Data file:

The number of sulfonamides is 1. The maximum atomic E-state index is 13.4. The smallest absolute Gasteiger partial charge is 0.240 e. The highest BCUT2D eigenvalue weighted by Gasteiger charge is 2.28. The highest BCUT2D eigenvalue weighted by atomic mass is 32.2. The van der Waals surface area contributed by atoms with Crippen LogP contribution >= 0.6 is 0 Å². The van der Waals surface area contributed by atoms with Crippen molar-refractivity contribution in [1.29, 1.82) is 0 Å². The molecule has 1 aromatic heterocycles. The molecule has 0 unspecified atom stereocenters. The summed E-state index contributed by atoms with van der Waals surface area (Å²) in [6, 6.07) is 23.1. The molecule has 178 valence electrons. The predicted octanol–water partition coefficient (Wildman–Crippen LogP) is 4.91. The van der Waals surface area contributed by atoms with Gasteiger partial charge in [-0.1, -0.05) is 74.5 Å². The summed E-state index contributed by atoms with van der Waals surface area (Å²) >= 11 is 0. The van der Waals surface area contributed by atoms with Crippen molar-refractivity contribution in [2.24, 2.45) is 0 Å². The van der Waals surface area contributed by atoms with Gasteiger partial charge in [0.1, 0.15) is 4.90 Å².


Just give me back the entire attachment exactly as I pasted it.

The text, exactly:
The number of sulfonamides is 1. The maximum atomic E-state index is 13.4. The smallest absolute Gasteiger partial charge is 0.240 e. The highest BCUT2D eigenvalue weighted by Gasteiger charge is 2.28. The highest BCUT2D eigenvalue weighted by atomic mass is 32.2. The van der Waals surface area contributed by atoms with Crippen LogP contribution >= 0.6 is 0 Å². The van der Waals surface area contributed by atoms with Crippen molar-refractivity contribution in [1.29, 1.82) is 0 Å². The molecule has 1 aromatic heterocycles. The molecule has 0 unspecified atom stereocenters. The summed E-state index contributed by atoms with van der Waals surface area (Å²) in [6, 6.07) is 23.1. The molecule has 178 valence electrons. The predicted octanol–water partition coefficient (Wildman–Crippen LogP) is 4.91. The van der Waals surface area contributed by atoms with Gasteiger partial charge in [-0.1, -0.05) is 74.5 Å². The summed E-state index contributed by atoms with van der Waals surface area (Å²) >= 11 is 0. The van der Waals surface area contributed by atoms with Crippen molar-refractivity contribution in [2.24, 2.45) is 0 Å². The van der Waals surface area contributed by atoms with Gasteiger partial charge in [0.1, 0.15) is 4.90 Å².